In November 2008, the G20 asked the IMF and the Financial Stability Board (FSB) to collaborate on regular Early Warning Exercises (EWEs). The EWE assesses low-probability but high-impact risks to the global economy and identifies policies to mitigate them. It integrates macroeconomic and financial perspectives on systemic risks, drawing on a range of quantitative tools and broad-based consultations.
Integration with IMF surveillance
The EWE is part of the IMF’s efforts to strengthen surveillance, especially the analysis of economic, financial, and fiscal risks as well as cross-sectoral and cross-border spillovers. It is conducted semiannually, in close coordination with the WEO, GFSR, and Fiscal Monitor, the IMF’s flagship publications on global surveillance. The IMF’s country, regional, and global surveillance activities are used to follow up on EWE findings and policy recommendations.
Assessing systemic tail risks
The EWE examines unlikely but plausible risks that would necessitate policy recommendations that could differ from those related to baseline projections presented in the World Economic Outlook (WEO), Global Financial Stability Report (GFSR), and the Fiscal Monitor. The EWE does not attempt to predict crises. Rather, it seeks to identify the vulnerabilities and triggers that could precipitate systemic crises, and identifies risk-mitigating policies, including those that would require international cooperation.
Collaborating with the FSB
The FSB represents experts and policymakers from financial supervisory agencies and central banks in member countries, thus complementing the multilateral research and analysis at the IMF. Because the Exercise aims to provide an integrated perspective on risks and vulnerabilities, the Fund and the FSB cooperate closely on the EWE, each bringing to bear its own perspective. The Fund tends to take a leading role on economic, macrofinancial, and sovereign risk concerns, and the FSB on financial system regulatory and supervisory issues.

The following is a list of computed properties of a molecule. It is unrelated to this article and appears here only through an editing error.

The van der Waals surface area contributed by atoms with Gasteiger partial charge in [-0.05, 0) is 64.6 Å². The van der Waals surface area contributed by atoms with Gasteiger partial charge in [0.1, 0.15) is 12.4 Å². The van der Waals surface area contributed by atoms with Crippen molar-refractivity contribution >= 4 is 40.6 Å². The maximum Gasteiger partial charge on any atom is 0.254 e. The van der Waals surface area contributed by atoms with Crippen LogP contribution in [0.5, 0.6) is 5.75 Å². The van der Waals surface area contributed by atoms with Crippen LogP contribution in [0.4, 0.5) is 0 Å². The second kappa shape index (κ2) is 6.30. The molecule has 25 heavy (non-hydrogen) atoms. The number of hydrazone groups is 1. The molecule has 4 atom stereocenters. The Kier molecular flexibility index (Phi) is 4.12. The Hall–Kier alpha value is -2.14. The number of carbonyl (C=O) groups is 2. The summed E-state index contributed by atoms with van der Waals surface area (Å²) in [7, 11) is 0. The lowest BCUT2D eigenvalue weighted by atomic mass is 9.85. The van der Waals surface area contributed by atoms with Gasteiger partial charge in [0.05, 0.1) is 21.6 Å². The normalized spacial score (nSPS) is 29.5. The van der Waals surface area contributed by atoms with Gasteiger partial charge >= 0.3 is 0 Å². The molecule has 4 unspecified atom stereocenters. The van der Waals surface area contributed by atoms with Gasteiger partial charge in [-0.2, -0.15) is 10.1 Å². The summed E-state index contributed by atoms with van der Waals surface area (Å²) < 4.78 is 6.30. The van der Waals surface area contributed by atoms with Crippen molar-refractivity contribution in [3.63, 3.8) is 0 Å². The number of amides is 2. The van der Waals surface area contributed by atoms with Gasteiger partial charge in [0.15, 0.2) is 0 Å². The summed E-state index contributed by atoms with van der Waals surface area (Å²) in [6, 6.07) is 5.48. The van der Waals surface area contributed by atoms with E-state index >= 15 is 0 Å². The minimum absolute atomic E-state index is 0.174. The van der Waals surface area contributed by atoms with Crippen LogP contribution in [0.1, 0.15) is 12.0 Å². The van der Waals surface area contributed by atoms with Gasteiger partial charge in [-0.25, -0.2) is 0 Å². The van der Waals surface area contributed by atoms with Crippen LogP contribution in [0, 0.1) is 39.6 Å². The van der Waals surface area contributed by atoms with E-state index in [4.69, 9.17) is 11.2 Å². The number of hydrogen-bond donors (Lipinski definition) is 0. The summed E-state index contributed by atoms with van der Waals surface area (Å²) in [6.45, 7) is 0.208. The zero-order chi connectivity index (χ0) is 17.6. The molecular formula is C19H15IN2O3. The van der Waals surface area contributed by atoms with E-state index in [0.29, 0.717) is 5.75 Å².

The EWE draws on a broad range of analytical work, market information, and expert opinions. These include a large empirical toolkit, market and country-specific insights gained through the IMF’s regular surveillance and crisis work, and consultations with market participants, academics, and country authorities. The EWE also monitors vulnerability indicators that assess individual country risks to macro, financial, and external crises.
Communicating the findings
Following discussions at the IMF Executive Board and with the FSB, the EWE’s findings are presented to senior officials during the Spring and Annual Meetings. The findings also contribute to the discussion of tail risks in Fund surveillance more generally.
Also see The IMF-FSB Early Warning Exercise: Design and Methodological Toolkit, and “Anticipating the Next Crisis,” Finance & Development, Sept. 2009, available at www.imf.org.